“Definitely. I remember my first year in Super League in 2002 and it was their first year in Super League. Battling to get up there and the year we got up was the year I broke into the first team. My first game was against Saints and I wasn’t supposed to be playing. I got on the bench due to an injury. I remember I was over the moon and buzzing, full of adrenaline. I wasn’t out of the team for the rest of season, I missed one or two games but when you grow up watching the team and then playing for them, it’s a massive thing to achieve.”
How tough was the decision to retire from the sport?
“It was a difficult time. I was at North Wales Crusaders and I had a bad injury. I had torn muscles which were close to a dislocation. I played two games on after it and I could just lift my arm to shoulder height. I knew I was at the end of my career and I couldn’t play well in those two games, my arm was in bits. It was bit frustrating, I was out from the May until September until I had my operation for it. That kind of cancelled that season and left me in rehab through the following pre-season. I was out of contract at North Wales Crusaders and I had a couple of enquires from other teams but three months off work wasn’t ideal. I was working as well, self-employed, so I had three months off work on no pay which was difficult, so I ended up saying to my wife, and I’ve got two kids too, that it was too much of a risk having three months off and no pay again as we would have been in trouble, so that was decision made. It was difficult to make when it’s not on your own terms, but it was the right decision in the circumstances.”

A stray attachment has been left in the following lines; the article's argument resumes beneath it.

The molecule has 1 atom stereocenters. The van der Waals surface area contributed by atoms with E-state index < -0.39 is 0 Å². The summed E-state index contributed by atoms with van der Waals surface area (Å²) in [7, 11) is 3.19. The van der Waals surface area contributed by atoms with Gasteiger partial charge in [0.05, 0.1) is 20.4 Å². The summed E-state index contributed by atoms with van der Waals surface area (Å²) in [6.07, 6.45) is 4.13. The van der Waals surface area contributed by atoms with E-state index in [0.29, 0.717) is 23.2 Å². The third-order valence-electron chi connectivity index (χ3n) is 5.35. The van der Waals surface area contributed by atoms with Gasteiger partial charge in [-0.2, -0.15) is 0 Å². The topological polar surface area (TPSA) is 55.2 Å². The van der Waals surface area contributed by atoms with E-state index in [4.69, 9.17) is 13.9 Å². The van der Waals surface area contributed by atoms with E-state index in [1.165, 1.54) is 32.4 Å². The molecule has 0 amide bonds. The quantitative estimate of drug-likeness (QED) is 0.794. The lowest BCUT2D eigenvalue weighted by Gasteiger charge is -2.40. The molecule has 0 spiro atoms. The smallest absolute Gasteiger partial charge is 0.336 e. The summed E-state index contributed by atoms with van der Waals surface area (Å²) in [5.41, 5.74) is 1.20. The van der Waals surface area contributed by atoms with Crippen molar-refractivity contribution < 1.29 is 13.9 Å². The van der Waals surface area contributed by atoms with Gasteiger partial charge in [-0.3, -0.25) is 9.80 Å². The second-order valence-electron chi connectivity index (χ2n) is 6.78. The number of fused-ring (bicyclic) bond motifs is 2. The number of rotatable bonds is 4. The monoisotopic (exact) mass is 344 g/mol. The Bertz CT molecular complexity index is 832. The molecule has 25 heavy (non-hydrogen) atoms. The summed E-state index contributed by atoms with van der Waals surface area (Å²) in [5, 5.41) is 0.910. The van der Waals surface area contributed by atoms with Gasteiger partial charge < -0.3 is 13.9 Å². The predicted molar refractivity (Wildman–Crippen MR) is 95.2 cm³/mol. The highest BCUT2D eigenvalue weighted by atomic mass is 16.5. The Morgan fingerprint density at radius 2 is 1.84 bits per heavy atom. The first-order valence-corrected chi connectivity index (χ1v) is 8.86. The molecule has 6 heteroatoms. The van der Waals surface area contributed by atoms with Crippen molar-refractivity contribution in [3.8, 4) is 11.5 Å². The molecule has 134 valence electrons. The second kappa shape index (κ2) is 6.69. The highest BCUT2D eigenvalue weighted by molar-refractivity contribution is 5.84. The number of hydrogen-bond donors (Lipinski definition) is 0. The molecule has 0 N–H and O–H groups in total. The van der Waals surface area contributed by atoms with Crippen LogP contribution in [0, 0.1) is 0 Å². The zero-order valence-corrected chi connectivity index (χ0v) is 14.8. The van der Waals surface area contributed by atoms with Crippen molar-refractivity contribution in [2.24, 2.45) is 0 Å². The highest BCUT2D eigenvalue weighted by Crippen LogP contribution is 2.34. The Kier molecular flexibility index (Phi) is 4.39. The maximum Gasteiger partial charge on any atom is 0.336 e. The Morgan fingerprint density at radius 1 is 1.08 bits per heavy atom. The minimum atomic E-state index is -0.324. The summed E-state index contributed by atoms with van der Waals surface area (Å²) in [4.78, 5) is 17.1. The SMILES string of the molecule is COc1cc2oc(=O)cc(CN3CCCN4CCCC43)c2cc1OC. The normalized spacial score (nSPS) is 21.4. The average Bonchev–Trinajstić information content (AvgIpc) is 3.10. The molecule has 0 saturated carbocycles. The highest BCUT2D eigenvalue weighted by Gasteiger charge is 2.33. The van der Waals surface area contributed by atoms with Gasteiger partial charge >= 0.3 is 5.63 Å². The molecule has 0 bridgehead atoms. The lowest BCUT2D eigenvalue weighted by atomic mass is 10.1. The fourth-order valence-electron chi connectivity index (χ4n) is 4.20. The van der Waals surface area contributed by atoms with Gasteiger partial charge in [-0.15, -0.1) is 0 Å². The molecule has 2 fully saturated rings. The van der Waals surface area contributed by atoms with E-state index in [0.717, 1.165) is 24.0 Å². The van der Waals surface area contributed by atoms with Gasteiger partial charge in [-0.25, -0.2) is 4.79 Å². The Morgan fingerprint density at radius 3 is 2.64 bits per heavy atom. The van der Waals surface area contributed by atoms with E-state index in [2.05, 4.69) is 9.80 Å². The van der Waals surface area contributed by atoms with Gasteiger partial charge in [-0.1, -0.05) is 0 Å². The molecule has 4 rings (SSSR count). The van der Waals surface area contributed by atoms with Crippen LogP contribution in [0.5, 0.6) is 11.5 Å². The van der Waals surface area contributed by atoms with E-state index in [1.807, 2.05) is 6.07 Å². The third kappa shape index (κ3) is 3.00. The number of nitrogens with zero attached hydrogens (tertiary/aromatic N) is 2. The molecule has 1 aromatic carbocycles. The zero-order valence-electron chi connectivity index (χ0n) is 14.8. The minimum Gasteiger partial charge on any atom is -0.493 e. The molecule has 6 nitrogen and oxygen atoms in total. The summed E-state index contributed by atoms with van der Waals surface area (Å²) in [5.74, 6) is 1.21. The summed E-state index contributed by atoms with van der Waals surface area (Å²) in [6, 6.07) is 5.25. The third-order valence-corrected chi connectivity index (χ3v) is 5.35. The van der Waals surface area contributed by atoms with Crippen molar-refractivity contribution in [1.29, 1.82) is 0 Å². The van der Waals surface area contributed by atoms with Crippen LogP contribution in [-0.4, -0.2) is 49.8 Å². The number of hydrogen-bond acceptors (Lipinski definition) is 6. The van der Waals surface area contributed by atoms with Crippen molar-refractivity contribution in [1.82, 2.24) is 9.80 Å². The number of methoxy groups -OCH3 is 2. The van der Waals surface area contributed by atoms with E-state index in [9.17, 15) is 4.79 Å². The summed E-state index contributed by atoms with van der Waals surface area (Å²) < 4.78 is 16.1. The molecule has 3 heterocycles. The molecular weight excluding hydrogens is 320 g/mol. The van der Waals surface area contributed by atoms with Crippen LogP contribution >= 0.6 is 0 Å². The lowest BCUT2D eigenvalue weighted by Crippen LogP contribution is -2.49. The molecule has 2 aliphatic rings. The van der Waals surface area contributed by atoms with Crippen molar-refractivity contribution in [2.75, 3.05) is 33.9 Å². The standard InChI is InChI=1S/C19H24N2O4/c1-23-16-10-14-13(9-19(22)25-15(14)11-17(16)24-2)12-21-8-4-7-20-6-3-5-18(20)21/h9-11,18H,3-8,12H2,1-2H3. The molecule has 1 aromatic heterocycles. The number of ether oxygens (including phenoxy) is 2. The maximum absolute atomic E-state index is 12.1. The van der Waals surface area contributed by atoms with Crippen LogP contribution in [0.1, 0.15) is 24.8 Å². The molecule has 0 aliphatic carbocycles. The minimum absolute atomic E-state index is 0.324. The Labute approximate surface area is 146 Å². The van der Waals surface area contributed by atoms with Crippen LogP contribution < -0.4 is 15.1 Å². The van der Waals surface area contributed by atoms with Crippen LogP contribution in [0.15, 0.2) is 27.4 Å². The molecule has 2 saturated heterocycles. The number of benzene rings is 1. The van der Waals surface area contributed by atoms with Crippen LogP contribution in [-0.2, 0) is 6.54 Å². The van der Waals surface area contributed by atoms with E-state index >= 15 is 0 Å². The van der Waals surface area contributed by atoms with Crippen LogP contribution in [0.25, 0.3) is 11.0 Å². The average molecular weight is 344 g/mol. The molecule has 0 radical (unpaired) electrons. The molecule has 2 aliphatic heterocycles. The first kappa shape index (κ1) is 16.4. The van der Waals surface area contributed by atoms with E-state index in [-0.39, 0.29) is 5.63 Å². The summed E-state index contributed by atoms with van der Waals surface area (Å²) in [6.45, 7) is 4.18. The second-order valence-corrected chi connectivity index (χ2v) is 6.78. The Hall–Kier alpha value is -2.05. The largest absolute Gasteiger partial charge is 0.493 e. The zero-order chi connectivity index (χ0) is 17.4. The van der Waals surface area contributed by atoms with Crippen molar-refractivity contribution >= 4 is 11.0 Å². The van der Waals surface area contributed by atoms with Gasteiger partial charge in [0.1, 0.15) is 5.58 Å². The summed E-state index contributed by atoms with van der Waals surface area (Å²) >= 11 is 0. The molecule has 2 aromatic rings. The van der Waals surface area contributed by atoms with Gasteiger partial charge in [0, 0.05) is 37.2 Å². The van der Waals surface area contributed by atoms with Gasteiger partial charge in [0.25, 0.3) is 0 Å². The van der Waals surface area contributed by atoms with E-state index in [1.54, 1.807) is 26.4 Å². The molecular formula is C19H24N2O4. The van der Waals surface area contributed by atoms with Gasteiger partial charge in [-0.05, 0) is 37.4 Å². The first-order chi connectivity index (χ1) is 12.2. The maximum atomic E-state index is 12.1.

You say you worked as well as playing rugby?
“I was full-time but finished playing full-time when I left Hull KR. I signed with Leigh and it kind of went straight from full-time into part-time. I joined Leigh late and I didn’t know what I would be doing or what money was on offer. I got there, and Ian Millward was the coach at time, and he said we have most of the squad, but we want you, but we’ve not got a lot of money. They offered a job too with the directors doing civil engineering and I had no idea what I wanted to get into. It offered me a chance to get involved and so I took it and went along, and he looked after me. That’s what I progressed into now. I was there for seven years and left last month and now I work for a company in Liverpool as site manager so that’s all because of backing I had off the guy from Leigh who put me through and helped train me up. I owe him a big debt of gratitude.”
Are you still involved in the sport?
“My eldest son, he’s eight and is just about to turn nine, plays for Crosfields at Under-10s and me and Shaun Briscoe, who was also at KR and we became good friends, coach the team. Both sons are each other’s godsons. It’s a good set up and a good group of parents.”
Do you still follow a team now?
“I’m always going to be Widnes in my heart. I grew up watching them and playing for them was a dream come true. I think I always look for their results, but it’s difficult now as my little boy lives in Warrington so he’s a Warrington fan. It’s obviously a big rivalry and he once turned up at my dad’s in a Warrington kit and my dad nearly kicked him out.”